Men Who Had Undergone Prostate Cancer may experience “Cancer-Specific Anxiety” – Mayo Clinic Researchers
Men who had undergone prostate cancer surgery are more likely to suffer from anxiety.
This anxiety has been associated with poor sexual satisfaction and depression. This is a finding reported by researchers from Mayo Clinic. Details of this recent study have been published in the Psycho-Oncology journal online.
The study suggested that with the help of counseling, the anxiety and depression could be tackled and may lead to improved quality life for the men. The following paragraphs more facts on the study:
Men who undergo surgical removal of prostate cancer can experience significant levels of anxiety one year after surgery, and higher levels of anxiety appear to be linked to poor sexual satisfaction and depression, say researchers at Mayo Clinic’s campus in Florida. Their recent study, published in the online edition of Psycho-Oncology, suggests that men who experience high levels of “cancer-specific anxiety” following surgery for prostate cancer could likely benefit from counseling designed to address their worries and improve their quality of life.
“The 10-year survival for a man undergoing surgery to remove localized prostate cancer is greater than 95 percent. Given that the majority of men who undergo prostatectomy for prostate cancer will not die from their disease, we are concerned about what life will be like for these patients decades after diagnosis and treatment,” says the study’s senior investigator, Alexander Parker, Ph.D., an associate professor of epidemiology and urology.
While prostate cancer can be a life threatening disease, most men diagnosed with prostate cancer do not die from it. According to the American Cancer Society, more than 2.5 million men in the United States who have been diagnosed with prostate cancer are still alive. “The odds of surviving for long periods of time following surgery for prostate cancer are very high,” says surgeon and co-author Gregory Broderick, M.D., a professor of urology. “That means a lot of men are living as prostate cancer survivors and we at Mayo Clinic are committed to understanding factors that affect their quality of life, not just their quantity of life.”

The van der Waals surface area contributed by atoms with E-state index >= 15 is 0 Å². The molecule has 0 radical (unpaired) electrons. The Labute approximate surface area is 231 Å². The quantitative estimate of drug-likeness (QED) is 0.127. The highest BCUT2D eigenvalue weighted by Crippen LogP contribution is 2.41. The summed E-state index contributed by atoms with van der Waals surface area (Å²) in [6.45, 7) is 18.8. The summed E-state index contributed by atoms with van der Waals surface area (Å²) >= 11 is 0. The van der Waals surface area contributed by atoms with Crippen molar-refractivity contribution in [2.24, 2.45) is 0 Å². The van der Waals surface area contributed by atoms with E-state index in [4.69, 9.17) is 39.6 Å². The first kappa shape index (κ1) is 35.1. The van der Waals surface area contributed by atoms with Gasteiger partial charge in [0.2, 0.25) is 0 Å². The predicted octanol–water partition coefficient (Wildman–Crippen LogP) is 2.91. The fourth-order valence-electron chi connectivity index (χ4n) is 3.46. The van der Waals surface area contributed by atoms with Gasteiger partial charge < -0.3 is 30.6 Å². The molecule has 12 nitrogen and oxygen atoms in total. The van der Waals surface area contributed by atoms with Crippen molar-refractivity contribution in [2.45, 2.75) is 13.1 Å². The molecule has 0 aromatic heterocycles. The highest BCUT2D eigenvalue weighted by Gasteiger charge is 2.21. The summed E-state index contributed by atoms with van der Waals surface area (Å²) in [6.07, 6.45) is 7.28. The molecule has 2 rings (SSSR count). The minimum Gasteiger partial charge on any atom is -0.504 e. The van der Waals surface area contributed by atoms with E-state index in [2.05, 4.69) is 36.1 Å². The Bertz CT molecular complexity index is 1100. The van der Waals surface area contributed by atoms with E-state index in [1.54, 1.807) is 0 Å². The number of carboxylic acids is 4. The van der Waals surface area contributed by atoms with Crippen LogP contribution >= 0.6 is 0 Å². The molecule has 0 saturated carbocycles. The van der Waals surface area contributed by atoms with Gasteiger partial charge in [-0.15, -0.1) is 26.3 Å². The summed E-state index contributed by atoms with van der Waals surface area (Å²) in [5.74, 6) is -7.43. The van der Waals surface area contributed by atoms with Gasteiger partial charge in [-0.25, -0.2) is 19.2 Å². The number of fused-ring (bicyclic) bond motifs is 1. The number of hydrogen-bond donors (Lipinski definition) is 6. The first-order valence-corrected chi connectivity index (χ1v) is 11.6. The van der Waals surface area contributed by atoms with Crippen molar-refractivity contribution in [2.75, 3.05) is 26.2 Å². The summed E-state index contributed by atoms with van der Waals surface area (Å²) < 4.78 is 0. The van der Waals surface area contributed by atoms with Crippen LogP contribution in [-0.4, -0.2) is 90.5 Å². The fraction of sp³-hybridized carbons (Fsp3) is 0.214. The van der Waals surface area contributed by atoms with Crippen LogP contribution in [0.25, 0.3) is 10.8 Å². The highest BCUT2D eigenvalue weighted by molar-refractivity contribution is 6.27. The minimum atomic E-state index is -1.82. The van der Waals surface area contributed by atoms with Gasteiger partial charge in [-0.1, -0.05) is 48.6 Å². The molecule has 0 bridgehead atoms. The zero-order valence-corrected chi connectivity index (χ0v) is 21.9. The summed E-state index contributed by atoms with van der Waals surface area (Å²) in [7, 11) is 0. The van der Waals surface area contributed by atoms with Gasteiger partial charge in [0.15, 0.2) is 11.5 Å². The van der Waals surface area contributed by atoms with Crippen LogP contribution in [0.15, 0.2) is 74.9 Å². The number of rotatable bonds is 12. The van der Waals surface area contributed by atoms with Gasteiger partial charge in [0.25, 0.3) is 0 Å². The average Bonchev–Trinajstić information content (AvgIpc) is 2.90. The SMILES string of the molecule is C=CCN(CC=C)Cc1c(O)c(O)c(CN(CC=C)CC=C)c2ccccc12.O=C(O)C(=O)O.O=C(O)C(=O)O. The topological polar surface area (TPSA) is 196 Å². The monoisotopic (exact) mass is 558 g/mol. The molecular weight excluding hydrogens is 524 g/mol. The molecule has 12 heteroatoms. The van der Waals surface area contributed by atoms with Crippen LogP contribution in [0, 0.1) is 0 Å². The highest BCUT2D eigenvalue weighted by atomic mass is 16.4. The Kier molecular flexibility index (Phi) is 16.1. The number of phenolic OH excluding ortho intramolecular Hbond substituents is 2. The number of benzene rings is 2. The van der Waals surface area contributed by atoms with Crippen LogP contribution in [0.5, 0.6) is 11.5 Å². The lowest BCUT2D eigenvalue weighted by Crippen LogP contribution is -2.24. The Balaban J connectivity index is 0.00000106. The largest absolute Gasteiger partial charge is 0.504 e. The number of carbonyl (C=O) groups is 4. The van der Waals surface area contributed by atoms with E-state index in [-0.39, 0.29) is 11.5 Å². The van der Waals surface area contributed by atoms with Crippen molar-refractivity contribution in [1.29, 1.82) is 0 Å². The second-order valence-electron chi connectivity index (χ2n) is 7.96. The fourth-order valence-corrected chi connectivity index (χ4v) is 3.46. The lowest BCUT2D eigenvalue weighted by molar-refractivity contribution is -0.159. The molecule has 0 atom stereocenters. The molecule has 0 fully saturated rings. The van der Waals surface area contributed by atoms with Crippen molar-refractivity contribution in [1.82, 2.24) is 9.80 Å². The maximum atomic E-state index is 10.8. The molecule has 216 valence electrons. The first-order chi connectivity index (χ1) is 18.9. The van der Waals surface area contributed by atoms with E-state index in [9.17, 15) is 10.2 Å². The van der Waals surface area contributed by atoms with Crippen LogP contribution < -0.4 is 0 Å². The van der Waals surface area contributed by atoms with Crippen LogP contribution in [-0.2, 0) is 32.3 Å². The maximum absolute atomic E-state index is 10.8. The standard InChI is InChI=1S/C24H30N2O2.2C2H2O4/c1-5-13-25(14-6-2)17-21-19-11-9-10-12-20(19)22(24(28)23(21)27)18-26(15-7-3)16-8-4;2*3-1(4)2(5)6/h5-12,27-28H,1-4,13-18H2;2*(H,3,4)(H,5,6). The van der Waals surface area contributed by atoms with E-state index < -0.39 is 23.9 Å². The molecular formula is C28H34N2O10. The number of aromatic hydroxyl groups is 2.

Dr. Broderick presented these results at the joint meeting of the Sexual Medicine Society of North America and the International Society for Sexual Medicine this summer in Chicago. Data from studies in patients with other cancer types have shown that anxiety can significantly affect an individual’s quality of life.
“Our study is the first to specifically show that those men with higher cancer-specific anxiety one year after surgery for prostate cancer are more likely to report lower levels of satisfaction with their sex life and higher levels of depressive symptoms,” Dr. Parker says. In their study, the Mayo Clinic researchers examined findings on 365 men who, one year after undergoing surgery for prostate cancer, completed a questionnaire designed to measure anxiety levels about the fact they have been diagnosed and treated for prostate cancer.
The men also completed additional questionnaires to measure levels of erectile function, sexual satisfaction and depression. Click here to read the complete excerpt.
Prostate cancer surgery after effects is often one of the major concerns of men. Anxiety and depression are often experienced by people who are concerned about their sex life.
This is sure is not surprising since there is a risk for a man to become impotent after undergoing prostate cancer surgery. The suggestions that counseling can help to deal with the psychological factor the treatment will be helpful.
However, with better surgical procedures, many men have experienced low incidence of sexual dysfunction which may lead to anxiety and depression.
So, the counseling method could be very helpful to relieve these experiences from the men.
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